Oedipus: Blindness Essay examples

1118 Words Apr 22nd, 2006 5 Pages
Blindness in Oedipus

Oedipus thought his life was great. Feeling powerful and almighty, Oedipus was wonderful at solving riddles, but did not like the answer to the riddle of who he really was. Although many told him to stop trying to figure out the answer, it was not in his nature to give up. Oedipus thought he could see everything, but he was actually blind of the truth about his life until the end. In the beginning, Oedipus is told by Teiresias that he lives in shame. Of course, Oedipus feels that Teiresias is blind of not only sight, but knowledge: The truth is strong, but not your truth. You have no truth. You're blind. Blind in your eyes. Blind in your ears. Blind in your mind.
(502-504)
Oedipus thinks he is
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Oedipus wants to reveal the truth of his life: Let it break! Let everything break! I must discover who I am, know the secret of my birth, no matter how humble, how vile. Perhaps Jocasta is ashamed of my low birth, ashamed to be my wife. Like all women she's proud.
(1348-1352)
Although Oedipus says he wants to know who he really is, Oedipus is still being "blind" during the whole situation. Oedipus is now thinking of what he feels could be the worst of who he really is. Thinking he is from a lower family and that his wife may be ashamed, Oedipus still wants to hear the truth. If Oedipus could actually see clearly, he would know that the blind prophet and his wife were right about him and that he would harm everyone by revealing the truth. Oedipus is far from the truth. Oedipus finally realized that Teiresias could actually see, and that he is the one who is actually blind. Oedipus could see with his eyes, but not with his mind: LIGHT LIGHT LIGHT never again flood these eyes with your white radiance, oh gods, my eyes. All, all the oracles have proven true. I, Oedipus, I am the child of parents who should never have been mine—doomed, doomed!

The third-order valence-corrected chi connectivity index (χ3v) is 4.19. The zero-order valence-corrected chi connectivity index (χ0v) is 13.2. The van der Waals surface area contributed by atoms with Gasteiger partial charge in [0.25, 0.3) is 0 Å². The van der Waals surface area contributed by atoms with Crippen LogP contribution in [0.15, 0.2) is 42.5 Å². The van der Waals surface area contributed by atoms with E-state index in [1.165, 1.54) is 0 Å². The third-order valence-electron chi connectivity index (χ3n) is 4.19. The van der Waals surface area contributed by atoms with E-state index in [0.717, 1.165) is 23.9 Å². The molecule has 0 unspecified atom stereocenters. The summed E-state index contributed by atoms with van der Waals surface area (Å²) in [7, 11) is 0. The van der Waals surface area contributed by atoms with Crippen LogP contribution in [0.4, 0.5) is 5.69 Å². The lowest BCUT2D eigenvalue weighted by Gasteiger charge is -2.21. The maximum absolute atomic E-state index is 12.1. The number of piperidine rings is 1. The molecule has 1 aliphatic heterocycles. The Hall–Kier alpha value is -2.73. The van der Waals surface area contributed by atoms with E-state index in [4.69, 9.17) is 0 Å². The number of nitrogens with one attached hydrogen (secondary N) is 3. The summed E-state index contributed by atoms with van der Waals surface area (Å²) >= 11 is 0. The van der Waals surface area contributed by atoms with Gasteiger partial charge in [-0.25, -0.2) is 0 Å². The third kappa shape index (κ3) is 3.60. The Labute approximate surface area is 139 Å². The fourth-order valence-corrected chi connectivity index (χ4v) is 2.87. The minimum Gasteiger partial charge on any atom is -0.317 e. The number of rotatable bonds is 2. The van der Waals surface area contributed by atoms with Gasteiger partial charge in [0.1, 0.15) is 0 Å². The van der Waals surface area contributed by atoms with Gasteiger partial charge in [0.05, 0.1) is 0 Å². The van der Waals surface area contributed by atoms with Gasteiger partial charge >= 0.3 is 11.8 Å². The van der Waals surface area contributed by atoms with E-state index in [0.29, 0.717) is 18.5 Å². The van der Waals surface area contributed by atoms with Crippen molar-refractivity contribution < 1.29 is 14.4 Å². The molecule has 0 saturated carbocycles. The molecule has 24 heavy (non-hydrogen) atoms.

(1475-1480)
Oedipus finally realizes how "blind" he has actually been. He now can say that he can "see", even if it is not what he wanted to see and know. The "LIGHT" represents answers and truth of his life. Kilborne points out that by knowing the truth, Oedipus is seeing: It would
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